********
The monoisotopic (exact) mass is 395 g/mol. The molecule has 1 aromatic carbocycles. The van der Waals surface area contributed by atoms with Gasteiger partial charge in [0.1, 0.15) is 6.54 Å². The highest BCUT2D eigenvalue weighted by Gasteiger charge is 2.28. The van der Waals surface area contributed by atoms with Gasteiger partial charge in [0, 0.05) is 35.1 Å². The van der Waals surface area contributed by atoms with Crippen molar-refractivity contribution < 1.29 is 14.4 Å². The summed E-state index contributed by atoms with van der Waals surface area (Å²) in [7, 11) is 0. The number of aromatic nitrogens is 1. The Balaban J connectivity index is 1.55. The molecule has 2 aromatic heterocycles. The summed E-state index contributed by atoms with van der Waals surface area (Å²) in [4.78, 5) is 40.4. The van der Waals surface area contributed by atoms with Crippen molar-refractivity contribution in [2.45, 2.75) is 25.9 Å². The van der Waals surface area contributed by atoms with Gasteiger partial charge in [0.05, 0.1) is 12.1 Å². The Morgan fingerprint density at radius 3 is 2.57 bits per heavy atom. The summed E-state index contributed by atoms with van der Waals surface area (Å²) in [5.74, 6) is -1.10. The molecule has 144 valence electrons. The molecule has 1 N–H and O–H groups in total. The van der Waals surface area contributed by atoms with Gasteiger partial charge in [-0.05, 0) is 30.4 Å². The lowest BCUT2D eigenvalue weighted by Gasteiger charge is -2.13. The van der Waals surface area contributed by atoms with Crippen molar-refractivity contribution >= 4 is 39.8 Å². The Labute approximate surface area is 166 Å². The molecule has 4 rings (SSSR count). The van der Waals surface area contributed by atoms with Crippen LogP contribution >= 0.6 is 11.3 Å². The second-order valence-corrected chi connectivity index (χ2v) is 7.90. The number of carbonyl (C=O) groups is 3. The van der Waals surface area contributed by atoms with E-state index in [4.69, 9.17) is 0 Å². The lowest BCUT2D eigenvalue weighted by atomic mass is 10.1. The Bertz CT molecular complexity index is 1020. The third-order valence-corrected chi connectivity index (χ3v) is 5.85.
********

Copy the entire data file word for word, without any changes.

The monoisotopic (exact) mass is 395 g/mol. The molecule has 1 aromatic carbocycles. The van der Waals surface area contributed by atoms with Gasteiger partial charge in [0.1, 0.15) is 6.54 Å². The highest BCUT2D eigenvalue weighted by Gasteiger charge is 2.28. The van der Waals surface area contributed by atoms with Gasteiger partial charge in [0, 0.05) is 35.1 Å². The van der Waals surface area contributed by atoms with Crippen molar-refractivity contribution < 1.29 is 14.4 Å². The summed E-state index contributed by atoms with van der Waals surface area (Å²) in [7, 11) is 0. The number of aromatic nitrogens is 1. The Balaban J connectivity index is 1.55. The molecule has 2 aromatic heterocycles. The summed E-state index contributed by atoms with van der Waals surface area (Å²) in [4.78, 5) is 40.4. The van der Waals surface area contributed by atoms with Crippen molar-refractivity contribution in [2.45, 2.75) is 25.9 Å². The van der Waals surface area contributed by atoms with Gasteiger partial charge in [0.05, 0.1) is 12.1 Å². The Morgan fingerprint density at radius 3 is 2.57 bits per heavy atom. The summed E-state index contributed by atoms with van der Waals surface area (Å²) in [5.74, 6) is -1.10. The molecule has 144 valence electrons. The molecule has 1 N–H and O–H groups in total. The van der Waals surface area contributed by atoms with Gasteiger partial charge in [-0.05, 0) is 30.4 Å². The lowest BCUT2D eigenvalue weighted by Gasteiger charge is -2.13. The van der Waals surface area contributed by atoms with Crippen molar-refractivity contribution >= 4 is 39.8 Å². The Labute approximate surface area is 166 Å². The molecule has 4 rings (SSSR count). The van der Waals surface area contributed by atoms with Crippen LogP contribution >= 0.6 is 11.3 Å². The second-order valence-corrected chi connectivity index (χ2v) is 7.90. The number of carbonyl (C=O) groups is 3. The van der Waals surface area contributed by atoms with E-state index in [4.69, 9.17) is 0 Å². The lowest BCUT2D eigenvalue weighted by atomic mass is 10.1. The Bertz CT molecular complexity index is 1020. The third-order valence-corrected chi connectivity index (χ3v) is 5.85.